Changes to National Monuments Could Adversely Impact Local Economies

On Friday, August 29, Secretary of the Interior Ryan Zinke submitted his recommendations to President Trump on the fate of 27 national monuments.

According to The Washington Post, those recommendations include reducing the size of at least three national monuments: Bears Ears and Grand Staircase-Escalante national monuments in Utah and Oregon’s Cascade-Siskiyou National Monument.

That could be bad for business.

We’ve been talking to business owners in communities adjacent to national monuments in Maine, Utah, New Mexico, Oregon, Montana and other states, and the designations are the economic engines of their communities. They fear changes in national monument boundaries could have a negative impact on their bottom lines.

Research indicates they have a right to be worried. Headwaters Economics has studied the local economies surrounding 17 national monuments in the western United States and found that all of them showed either continued or improved growth in key economic indicators such as population, employment, personal income, and per-capita income.

Public lands and outdoor recreation are important to the American economy. According to the Outdoor Industry Association, outdoor recreation generates $887 billion in consumer spending and 7.6 million jobs each year.

We are alarmed at the current administration’s threats to these economic drivers, as well as to the preservation and protection of our public lands. President Trump needs to harness the power and reach of the outdoor recreation and public lands economy, not hinder it.

That’s the point of this year’s SHIFT. The benefits of outdoor recreation and the conservation of public lands are critical to our economy. SHIFT aims to provide the tools and power of collective voice to advance our case and gain more support for public land. Because as long as public land designations remain vulnerable, we’ll need to fight, strong and together, to protect our investments.

It is up to us—the advocates for public land—to unite around the facts. Any loss of public land is a loss to all Americans.

Since our national monuments are particularly at risk under the current administration, they will be a highlight at this year’s SHIFT Festival.

On the opening night of SHIFT, we are honored to present a special feature on Utah’s Bears Ears National Monument, with keynotes by Jonah Yellowman, Eric Descheenie and Cynthia Wilson, the tribal leaders who helped create it.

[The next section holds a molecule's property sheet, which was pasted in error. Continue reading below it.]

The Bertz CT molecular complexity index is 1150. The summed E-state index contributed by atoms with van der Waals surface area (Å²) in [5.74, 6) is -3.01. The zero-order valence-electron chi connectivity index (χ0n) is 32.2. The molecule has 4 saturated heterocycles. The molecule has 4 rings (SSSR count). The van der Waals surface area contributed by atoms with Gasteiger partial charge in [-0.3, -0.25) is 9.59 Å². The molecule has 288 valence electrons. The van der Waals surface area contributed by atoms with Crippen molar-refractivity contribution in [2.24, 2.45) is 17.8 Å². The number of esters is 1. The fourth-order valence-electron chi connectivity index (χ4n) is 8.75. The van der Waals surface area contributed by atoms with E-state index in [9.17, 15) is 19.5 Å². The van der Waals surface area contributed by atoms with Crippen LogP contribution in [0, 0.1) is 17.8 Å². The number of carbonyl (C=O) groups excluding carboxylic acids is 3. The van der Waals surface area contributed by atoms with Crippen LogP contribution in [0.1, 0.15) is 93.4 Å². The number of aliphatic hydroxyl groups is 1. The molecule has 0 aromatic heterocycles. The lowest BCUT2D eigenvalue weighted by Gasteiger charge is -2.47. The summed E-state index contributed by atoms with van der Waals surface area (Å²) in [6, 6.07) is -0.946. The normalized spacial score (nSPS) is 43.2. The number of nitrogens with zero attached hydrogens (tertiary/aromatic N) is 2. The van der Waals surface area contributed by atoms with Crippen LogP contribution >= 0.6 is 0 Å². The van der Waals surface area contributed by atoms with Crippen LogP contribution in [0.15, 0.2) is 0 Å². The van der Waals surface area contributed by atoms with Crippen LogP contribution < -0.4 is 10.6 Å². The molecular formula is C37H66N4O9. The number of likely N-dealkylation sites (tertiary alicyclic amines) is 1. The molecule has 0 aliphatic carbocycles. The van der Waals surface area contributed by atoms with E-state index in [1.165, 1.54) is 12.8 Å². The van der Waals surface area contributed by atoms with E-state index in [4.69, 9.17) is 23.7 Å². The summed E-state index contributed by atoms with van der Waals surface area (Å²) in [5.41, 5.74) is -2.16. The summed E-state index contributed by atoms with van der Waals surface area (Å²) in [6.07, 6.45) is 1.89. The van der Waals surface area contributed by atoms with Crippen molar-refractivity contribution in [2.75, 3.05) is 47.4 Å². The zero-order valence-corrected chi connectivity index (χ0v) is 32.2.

Bears Ears is a rugged landscape of 1.3 million acres with more than 100,000 archaeological sites, and a sacred place where more than thirteen Tribes trace their lineage. Proposed by The Bears Ears Inter-Tribal Coalition, the monument is unique in that it is co-managed by Tribes and Federal agencies, integrating stewardship and knowledge with western land management practice.

Yellowman, Descheenie and Wilson are part of Utah Diné Bikéyah, a 2017 SHIFT Award Official Selection for its role in the designation of Bears Ears as a National Monument in 2016.

And on SHIFT’s closing night, it is also our honor to have Lucas St. Clair keynote a presentation on Katahdin Woods and Waters National Monument. St. Clair is the President of Elliotsville Plantation, Inc., a 2017 SHIFT Award Official Selection for its role in the creation of Katahdin Woods and Waters National Monument.

During his twelve-year effort to establish Katahdin Woods and Waters, St. Clair met with locals over kitchen tables and on forest trails to gain support for the public land. The successful designation of the Monument in 2016 was largely due to his ability to strategically combine access, rural economics and outdoor recreation in his argument for its establishment.

Also, the perspectives of business owners and community leaders from Grand Staircase-Escalante, Katahdin Woods and Waters and Bears Ears national monuments, among others, will be showcased at SHIFT on November 2, in a panel that focuses on The Designation Effect: How the economies of national monument gateway communities around the country have been impacted by the designations.

Throughout the duration of the three-day Festival, SHIFT’s popular working sessions will provide a unique opportunity to business leaders to learn how others are successfully harnessing industry voices to advance public land issues. There will also be workshops that will equip attendees with new insights and actionable strategies on how outdoor recreation can reinvigorate local economies.

Please join us. If there was ever a time to fight for public lands, it is now.

 

 

 

 

 

 

 



 
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